Dictionary: CARV'ING – CAS'E-OUS

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CARV'ING, ppr.

Cutting, dividing, as meat; cutting in stone, wood or metal; apportioning; distributing.


In architecture, figures of women dressed in long robes, after the Asiatic manner, serving to support entablatures. The Athenians had been long at war with the Caryans; the latter being at length vanquished and their wives led captive, the Greeks, to perpetuate this event, erected trophies, in which figures of women, dressed in the Caryatic manner, were used to support entablatures. Other female figures were afterward used in the same manner, but they were called by the same name. – Encyc. They were called Caryatides, from Carya, a city in the Peloponnesus, which sided with the Persians, and on that account was sacked by the other Greeks, its males butchered, and its females reduced to slavery. – Cyc.


Pertaining to the Caryans or Caryatides.

CAR-Y-O-PHYL'LE-OUS, a. [Gr. καρυον, a nut, and φυλλον, a leaf.]

Having five petals with long claws, in a tubular calyx; applied to flowers. – Eaton.

CAR-Y-OPH'YL-LOID, n. [Gr. καρυοφυλλον, clove-gilly-flower. Infra.]

A species of mica, the scales of which are concentric and perpendicular. [Obs.] – Cronstedt. Nicholson.

CA-RY-OP'SIS, n. [Gr. καρυα, a walnut, and οπτω, to see.]

In botany, a pericarp which is one-celled, superior, indehiscent, dry, with the integuments of the seed cohering inseparably with the endocarp, so that the two are undistinguishable in the ovarian state, evincing its compound nature by two or more stigmas, but nevertheless unilocular, having but one ovule, as wheat and barley, &c. – Lindley.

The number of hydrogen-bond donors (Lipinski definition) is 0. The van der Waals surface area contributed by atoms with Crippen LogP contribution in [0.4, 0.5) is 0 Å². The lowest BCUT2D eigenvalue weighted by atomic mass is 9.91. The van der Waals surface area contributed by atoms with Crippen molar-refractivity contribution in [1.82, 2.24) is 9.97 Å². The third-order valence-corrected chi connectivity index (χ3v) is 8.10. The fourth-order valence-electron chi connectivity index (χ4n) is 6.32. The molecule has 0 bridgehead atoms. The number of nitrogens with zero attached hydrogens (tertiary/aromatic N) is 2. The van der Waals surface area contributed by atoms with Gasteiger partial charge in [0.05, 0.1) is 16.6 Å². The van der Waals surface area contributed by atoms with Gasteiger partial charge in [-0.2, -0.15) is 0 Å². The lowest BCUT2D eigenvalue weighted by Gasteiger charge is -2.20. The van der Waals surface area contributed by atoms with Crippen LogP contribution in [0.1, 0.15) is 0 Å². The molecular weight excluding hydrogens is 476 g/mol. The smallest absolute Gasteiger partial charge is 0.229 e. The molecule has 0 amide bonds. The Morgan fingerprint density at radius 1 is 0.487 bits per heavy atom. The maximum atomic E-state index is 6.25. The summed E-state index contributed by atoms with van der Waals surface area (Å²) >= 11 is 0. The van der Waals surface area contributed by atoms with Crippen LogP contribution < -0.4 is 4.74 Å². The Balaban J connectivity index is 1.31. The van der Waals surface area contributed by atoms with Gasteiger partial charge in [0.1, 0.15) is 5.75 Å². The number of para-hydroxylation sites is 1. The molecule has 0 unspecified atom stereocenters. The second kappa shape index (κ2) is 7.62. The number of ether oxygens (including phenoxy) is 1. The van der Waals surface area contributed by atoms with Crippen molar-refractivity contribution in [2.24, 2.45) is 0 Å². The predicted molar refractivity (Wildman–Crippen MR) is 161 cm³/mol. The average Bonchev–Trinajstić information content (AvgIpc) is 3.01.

A fowl of the genus Anas, called also Ruddy-goose, larger than a mallard, found in Russia and Siberia. – Encyc.

CASC'A-BEL, n. [Port. cascavel; Sp. cascabel, a little bell, button or knob at the end of a cannon.]

The knob or pommelion of a cannon. – Mar. Dict.

CAS-CADE', n. [Fr. cascade; Sp. cascada; It. cascata, from cascare, to fall.]

A waterfall; a steep fall or flowing of water over a precipice, in a river or natural stream; or an artificial fall in a garden. The word is applied to falls that are less than a cataract.

CAS-CAL'HO, n. [Port.]

In Brazil, a deposit of pebbles, gravel and sand in which the diamond is usually found. – Port. Dict. Cleaveland.


The bark of a tree called Croton Cascarilla, a powerful tonic.

CASE, n.1 [Fr. caisse; Sp. and Port. caxa, a box or chest; It. cassa; D. kas; Dan. kasse. The French caisse is the Sp. caxa. The Spanish caxeta, a gasket, seems to be a derivative of caxa, and if so, the fact indicates that caxa is from an Oriental root, signifying to tie or bind, and that the word originally denoted a bag made of skin, like a bottle, or a basket made of osiers interwoven, like fisc, fiscus. Qu. Syr. ܟܫܐ‎ casha, to bind or tie.]

  1. A covering, box or sheath; that which incloses or contains; as, a case for knives; a case for books; a watch case; a printer's case; a pillow case.
  2. The outer part of a building. – Addison.
  3. A certain quantity; as, a case of crown glass.
  4. A building unfurnished. [Not used.]

CASE, n.2 [Fr. cas; It. caso; Sp. and Port. caso; Ir. cas; L. casus, from cado, to fall.]